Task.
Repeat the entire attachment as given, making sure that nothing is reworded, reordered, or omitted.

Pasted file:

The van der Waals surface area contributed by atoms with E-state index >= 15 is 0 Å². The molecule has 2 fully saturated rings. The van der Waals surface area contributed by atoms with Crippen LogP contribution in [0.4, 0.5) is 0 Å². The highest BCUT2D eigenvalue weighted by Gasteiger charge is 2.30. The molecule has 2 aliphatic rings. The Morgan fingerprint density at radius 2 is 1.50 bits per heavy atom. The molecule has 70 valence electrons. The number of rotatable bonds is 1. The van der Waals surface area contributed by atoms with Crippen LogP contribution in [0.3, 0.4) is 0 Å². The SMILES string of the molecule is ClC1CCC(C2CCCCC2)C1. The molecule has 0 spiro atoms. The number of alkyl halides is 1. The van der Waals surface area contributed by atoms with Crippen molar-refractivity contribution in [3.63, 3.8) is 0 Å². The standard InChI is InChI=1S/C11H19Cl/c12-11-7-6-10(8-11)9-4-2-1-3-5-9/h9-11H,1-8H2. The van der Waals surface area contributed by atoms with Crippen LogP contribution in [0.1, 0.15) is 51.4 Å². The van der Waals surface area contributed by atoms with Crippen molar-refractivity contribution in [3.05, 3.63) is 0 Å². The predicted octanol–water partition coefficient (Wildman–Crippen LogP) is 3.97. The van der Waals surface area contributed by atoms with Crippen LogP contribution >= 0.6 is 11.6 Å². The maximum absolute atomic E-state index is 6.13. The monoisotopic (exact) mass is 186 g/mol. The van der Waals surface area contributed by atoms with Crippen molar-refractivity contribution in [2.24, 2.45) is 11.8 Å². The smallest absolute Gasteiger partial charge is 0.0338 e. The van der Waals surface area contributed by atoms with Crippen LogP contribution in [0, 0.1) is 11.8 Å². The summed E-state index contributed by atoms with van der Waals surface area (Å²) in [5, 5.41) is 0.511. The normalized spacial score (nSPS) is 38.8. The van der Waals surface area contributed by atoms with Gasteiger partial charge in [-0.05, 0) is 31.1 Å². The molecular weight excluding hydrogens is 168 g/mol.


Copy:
The van der Waals surface area contributed by atoms with E-state index >= 15 is 0 Å². The molecule has 2 fully saturated rings. The van der Waals surface area contributed by atoms with Crippen LogP contribution in [0.4, 0.5) is 0 Å². The highest BCUT2D eigenvalue weighted by Gasteiger charge is 2.30. The molecule has 2 aliphatic rings. The Morgan fingerprint density at radius 2 is 1.50 bits per heavy atom. The molecule has 70 valence electrons. The number of rotatable bonds is 1. The van der Waals surface area contributed by atoms with Crippen LogP contribution in [0.3, 0.4) is 0 Å². The SMILES string of the molecule is ClC1CCC(C2CCCCC2)C1. The molecule has 0 spiro atoms. The number of alkyl halides is 1. The van der Waals surface area contributed by atoms with Crippen molar-refractivity contribution in [3.63, 3.8) is 0 Å². The standard InChI is InChI=1S/C11H19Cl/c12-11-7-6-10(8-11)9-4-2-1-3-5-9/h9-11H,1-8H2. The van der Waals surface area contributed by atoms with Crippen LogP contribution in [0.1, 0.15) is 51.4 Å². The van der Waals surface area contributed by atoms with Crippen molar-refractivity contribution in [3.05, 3.63) is 0 Å². The predicted octanol–water partition coefficient (Wildman–Crippen LogP) is 3.97. The van der Waals surface area contributed by atoms with Crippen LogP contribution >= 0.6 is 11.6 Å². The maximum absolute atomic E-state index is 6.13. The monoisotopic (exact) mass is 186 g/mol. The van der Waals surface area contributed by atoms with Crippen molar-refractivity contribution in [2.24, 2.45) is 11.8 Å². The smallest absolute Gasteiger partial charge is 0.0338 e. The van der Waals surface area contributed by atoms with Crippen LogP contribution in [0, 0.1) is 11.8 Å². The summed E-state index contributed by atoms with van der Waals surface area (Å²) in [5, 5.41) is 0.511. The normalized spacial score (nSPS) is 38.8. The van der Waals surface area contributed by atoms with Gasteiger partial charge in [-0.05, 0) is 31.1 Å². The molecular weight excluding hydrogens is 168 g/mol.